Inside The Dark World Of Match Fixing



Glamour And The Go-Between

Pakistani starlet tried to buy Indian players


It is easy to find Dheeraj Dixit. Helpfully, the Indian media plastered his address across sport and news sections for much of September 2011. The cricket photographer, who travelled the world following the India team, had been accused of match-fixing. The claims were made by Veena Malik, a Bollywood actress of Pakistani origin who added the titillation to the story that had everything: The Pakistan spot-fixing scandal.

Veena was a former girlfriend of Mohammad Asif, the Pakistan bowler who was found guilty of producing no-balls to order. She had been on Indian television to expose Dheeraj Dixit as a fixer, a go-between. She claimed that Dixit and Asif had met in Bangkok to discuss fixing and she provided the ICC's ACSU with phone records in an attempt to prove it.

Veena, speaking on television, said of Dixit's claims: 'Come up with the proof. That's the easiest thing to do... the character assassination of a woman.'

Dixit, who admits to being 'very, very good friends' with Asif, did not keep his silence either and an old-fashioned war of words erupted between the two. Dixit said that it was Veena who was the go-between for Mazhar Majeed, the players' agent jailed at the Southwark trial of Asif, Salman Butt and Mohammad Amir. Dixit has alleged that Veena had approached him to put her in contact with Indian cricketers. Dixit is 'known of by the ACSU', whilst Veena has been 'spoken with'.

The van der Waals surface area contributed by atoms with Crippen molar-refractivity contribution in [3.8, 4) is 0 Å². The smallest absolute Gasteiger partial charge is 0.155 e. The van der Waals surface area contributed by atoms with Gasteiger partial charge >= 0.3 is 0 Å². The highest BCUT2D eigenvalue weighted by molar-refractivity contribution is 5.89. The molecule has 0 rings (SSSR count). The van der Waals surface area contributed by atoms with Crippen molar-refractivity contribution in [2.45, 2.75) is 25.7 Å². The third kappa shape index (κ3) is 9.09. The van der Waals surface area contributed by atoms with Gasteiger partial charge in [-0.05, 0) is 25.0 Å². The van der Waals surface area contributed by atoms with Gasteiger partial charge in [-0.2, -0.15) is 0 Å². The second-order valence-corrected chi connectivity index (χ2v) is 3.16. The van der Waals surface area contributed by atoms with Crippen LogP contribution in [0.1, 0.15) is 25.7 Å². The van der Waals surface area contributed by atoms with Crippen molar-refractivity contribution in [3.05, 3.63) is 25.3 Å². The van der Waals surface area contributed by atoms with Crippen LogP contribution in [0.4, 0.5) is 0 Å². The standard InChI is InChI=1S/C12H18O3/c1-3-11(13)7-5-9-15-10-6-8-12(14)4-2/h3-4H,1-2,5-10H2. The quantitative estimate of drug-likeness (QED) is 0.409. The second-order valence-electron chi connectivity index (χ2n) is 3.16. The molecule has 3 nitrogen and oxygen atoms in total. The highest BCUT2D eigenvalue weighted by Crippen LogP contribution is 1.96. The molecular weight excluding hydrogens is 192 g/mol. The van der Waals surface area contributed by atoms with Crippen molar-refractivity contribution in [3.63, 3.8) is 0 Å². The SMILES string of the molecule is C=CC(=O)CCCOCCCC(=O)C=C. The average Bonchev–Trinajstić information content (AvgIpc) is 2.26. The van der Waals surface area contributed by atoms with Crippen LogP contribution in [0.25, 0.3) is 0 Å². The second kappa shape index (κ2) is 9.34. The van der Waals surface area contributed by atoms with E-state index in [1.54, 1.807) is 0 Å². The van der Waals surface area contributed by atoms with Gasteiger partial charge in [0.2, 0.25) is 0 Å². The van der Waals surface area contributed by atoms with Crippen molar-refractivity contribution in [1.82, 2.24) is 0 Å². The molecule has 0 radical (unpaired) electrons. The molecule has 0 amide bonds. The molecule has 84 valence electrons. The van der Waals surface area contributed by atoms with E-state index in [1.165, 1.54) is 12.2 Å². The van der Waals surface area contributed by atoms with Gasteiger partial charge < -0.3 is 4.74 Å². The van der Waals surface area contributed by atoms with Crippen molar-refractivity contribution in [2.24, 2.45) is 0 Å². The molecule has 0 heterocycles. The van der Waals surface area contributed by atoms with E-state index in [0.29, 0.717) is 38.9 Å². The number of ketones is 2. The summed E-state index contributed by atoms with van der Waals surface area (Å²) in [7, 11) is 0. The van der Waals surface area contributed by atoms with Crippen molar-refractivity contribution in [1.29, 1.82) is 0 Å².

Regardless of who was speaking the truth, Veena appeared to get one thing right: Dixit knows a lot of Indian celebrities. This much is evident as I sit on the sofa of his apartment in the wholesome north Delhi neighbourhood of Pitampura. There is a picture of him, his wife and two children with Sachin Tendulkar hanging on the wall behind me. But that is not all.

'Look, I show you,' he says, beginning to scroll through pictures on his iPhone with various past and present international cricket personalities, interrupted by other stars and the odd tourist snap: Waqar Younis, Danish Kaneria ('in New Zealand'), the House of Commons, the mayor of Bromley ('receiving award for good pictures'), Benazir Bhutto ('she has died'), M.S. Dhoni, VVS Laxman, Pooja Bedi, a Bollywood actress, M.S. Dhoni again ('me and Dhoni in his hotel room'), Preity Zinta, another Bollywood actress, 'Pakistan winning the Twenty20 World Cup... here I am carrying the trophy at Lord's ... I am carrying the trophy here too', Sachin Tendulkar, Simon Taufel the umpire, Dhoni again, this time at Lord's, Tendulkar ('at the Lord's again, he is a very good man'). Get the picture?

His apparent access to players attracted Veena to Dixit. Dixit claims she called his home three times 'after 12 a.m.' when he was on tour with India in Bangladesh in January 2010, his wife answering each time. She said, "OK, is it possible to give his mobile number in Bangladesh?" She gave it. Veena Malik called me three days running. She told me, "I am Hindu, people in Pakistan are not safe." She was trying to get emotional intimacy. She wanted to meet Indian players. She also took the name of a few players, who she met, but I don't want to disclose the names because it is sensitive.' She met India players? 'Yeah.'